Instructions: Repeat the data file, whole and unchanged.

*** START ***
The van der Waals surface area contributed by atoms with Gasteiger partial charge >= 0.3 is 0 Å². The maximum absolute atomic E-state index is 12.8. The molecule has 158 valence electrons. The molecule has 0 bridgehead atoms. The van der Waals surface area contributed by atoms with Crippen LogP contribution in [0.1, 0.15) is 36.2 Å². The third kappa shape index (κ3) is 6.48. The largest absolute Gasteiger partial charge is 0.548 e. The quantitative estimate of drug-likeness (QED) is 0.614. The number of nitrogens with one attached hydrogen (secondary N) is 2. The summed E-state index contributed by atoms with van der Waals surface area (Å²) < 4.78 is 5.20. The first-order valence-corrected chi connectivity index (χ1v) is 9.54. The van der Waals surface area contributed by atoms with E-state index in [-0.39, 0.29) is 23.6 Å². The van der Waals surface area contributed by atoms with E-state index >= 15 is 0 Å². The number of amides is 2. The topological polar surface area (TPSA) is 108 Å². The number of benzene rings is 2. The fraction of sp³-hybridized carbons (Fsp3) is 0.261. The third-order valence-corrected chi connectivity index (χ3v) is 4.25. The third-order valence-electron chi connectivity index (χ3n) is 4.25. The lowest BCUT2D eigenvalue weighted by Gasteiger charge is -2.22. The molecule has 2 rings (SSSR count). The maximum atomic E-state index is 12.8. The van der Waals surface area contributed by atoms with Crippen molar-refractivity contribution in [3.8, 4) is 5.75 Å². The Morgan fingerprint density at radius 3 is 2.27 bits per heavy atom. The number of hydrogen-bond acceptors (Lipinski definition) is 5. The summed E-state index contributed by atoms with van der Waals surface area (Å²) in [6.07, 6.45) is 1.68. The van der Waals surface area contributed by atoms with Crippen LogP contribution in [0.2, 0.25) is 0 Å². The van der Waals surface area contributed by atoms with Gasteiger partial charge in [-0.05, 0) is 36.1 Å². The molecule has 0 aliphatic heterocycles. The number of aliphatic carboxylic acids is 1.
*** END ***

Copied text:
The van der Waals surface area contributed by atoms with Gasteiger partial charge >= 0.3 is 0 Å². The maximum absolute atomic E-state index is 12.8. The molecule has 158 valence electrons. The molecule has 0 bridgehead atoms. The van der Waals surface area contributed by atoms with Crippen LogP contribution in [0.1, 0.15) is 36.2 Å². The third kappa shape index (κ3) is 6.48. The largest absolute Gasteiger partial charge is 0.548 e. The quantitative estimate of drug-likeness (QED) is 0.614. The number of nitrogens with one attached hydrogen (secondary N) is 2. The summed E-state index contributed by atoms with van der Waals surface area (Å²) < 4.78 is 5.20. The first-order valence-corrected chi connectivity index (χ1v) is 9.54. The van der Waals surface area contributed by atoms with E-state index in [-0.39, 0.29) is 23.6 Å². The van der Waals surface area contributed by atoms with E-state index >= 15 is 0 Å². The number of amides is 2. The topological polar surface area (TPSA) is 108 Å². The number of benzene rings is 2. The fraction of sp³-hybridized carbons (Fsp3) is 0.261. The third-order valence-corrected chi connectivity index (χ3v) is 4.25. The third-order valence-electron chi connectivity index (χ3n) is 4.25. The lowest BCUT2D eigenvalue weighted by Gasteiger charge is -2.22. The molecule has 2 rings (SSSR count). The maximum atomic E-state index is 12.8. The van der Waals surface area contributed by atoms with Crippen molar-refractivity contribution in [3.8, 4) is 5.75 Å². The Morgan fingerprint density at radius 3 is 2.27 bits per heavy atom. The number of hydrogen-bond acceptors (Lipinski definition) is 5. The summed E-state index contributed by atoms with van der Waals surface area (Å²) in [6.07, 6.45) is 1.68. The van der Waals surface area contributed by atoms with Crippen LogP contribution in [0.2, 0.25) is 0 Å². The van der Waals surface area contributed by atoms with Gasteiger partial charge in [-0.05, 0) is 36.1 Å². The molecule has 0 aliphatic heterocycles. The number of aliphatic carboxylic acids is 1.